Sony showed off its prototype flexible electronic paper display. Basically, we want to be able to roll up our electronics and not be limited to its boxy appearance. In the future, we want our gadgets to be a super thin.
One of the major issues to work out is how to power these devices. We need the batteries to evolve to be just as small and flexible.
Stanford University researchers developed lithium-ion batteries on a sheet of paper by using a film of carbon nanotubes and coated it with a film of metal-containing lithium compound. The films were put onto regular paper.
That way, the film of the Li-ion could act as the battery electrode and the nanotube films would send currents through the device.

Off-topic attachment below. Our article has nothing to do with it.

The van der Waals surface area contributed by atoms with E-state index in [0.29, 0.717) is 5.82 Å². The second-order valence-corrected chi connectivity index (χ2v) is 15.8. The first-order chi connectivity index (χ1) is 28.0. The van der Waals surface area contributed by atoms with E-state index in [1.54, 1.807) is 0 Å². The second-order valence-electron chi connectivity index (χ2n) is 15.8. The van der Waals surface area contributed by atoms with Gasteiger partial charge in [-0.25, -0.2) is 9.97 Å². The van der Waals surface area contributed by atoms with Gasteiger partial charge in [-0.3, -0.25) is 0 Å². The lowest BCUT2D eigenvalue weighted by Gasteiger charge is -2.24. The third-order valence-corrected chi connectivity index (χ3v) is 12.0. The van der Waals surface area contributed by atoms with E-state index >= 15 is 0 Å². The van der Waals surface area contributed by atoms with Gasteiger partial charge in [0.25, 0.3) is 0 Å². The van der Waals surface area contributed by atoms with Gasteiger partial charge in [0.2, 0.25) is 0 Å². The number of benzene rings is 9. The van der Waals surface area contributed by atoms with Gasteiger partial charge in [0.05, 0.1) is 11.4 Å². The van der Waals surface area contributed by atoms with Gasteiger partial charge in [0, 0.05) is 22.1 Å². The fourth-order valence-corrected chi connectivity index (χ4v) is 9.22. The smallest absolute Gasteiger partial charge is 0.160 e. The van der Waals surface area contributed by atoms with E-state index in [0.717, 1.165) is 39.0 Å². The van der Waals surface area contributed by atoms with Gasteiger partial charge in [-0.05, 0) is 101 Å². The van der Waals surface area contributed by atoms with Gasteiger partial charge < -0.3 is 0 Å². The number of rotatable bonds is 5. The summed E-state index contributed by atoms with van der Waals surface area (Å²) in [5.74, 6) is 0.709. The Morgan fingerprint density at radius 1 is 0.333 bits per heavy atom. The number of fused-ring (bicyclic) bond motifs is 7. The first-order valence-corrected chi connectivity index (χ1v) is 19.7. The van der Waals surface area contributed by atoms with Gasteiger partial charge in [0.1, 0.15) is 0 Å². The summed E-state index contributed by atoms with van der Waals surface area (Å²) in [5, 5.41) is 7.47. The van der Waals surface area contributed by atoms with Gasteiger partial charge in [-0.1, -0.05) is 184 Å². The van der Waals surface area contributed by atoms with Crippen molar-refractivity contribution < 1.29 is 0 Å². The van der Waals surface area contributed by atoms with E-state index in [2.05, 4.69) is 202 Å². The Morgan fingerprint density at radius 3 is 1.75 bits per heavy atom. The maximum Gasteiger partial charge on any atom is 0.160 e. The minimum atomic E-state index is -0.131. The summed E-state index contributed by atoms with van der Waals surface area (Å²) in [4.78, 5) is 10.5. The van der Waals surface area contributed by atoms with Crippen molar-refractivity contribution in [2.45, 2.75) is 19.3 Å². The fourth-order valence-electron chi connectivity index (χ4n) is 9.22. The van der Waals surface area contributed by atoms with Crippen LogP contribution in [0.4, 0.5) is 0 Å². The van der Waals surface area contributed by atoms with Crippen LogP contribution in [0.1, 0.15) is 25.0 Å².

Typical lithium batteries need lithium ions to flow seamlessly between a negatively charged anode and a positively charged cathode. Making the batteries paper-thin isn't of course the only way to improve conventional Li-ion batteries.
Remember when MIT researchersto act as the electrodes of Li-ion batteries? It turns out, the virus-made batteries can be woven into fabrics so soldiers can turn their outfit into a battery pack.
But the market for Li-ion batteries goes beyond fashion: Li-ion batteries might be very well the next generation energy storage devices that power plug-in hybrid cars and personal gadgets.
There are other battery options though.
Coherent and Holst Centre announced a partnership to work together on flexible electronics for future organic photovoltaics and organic light emitting diodes.
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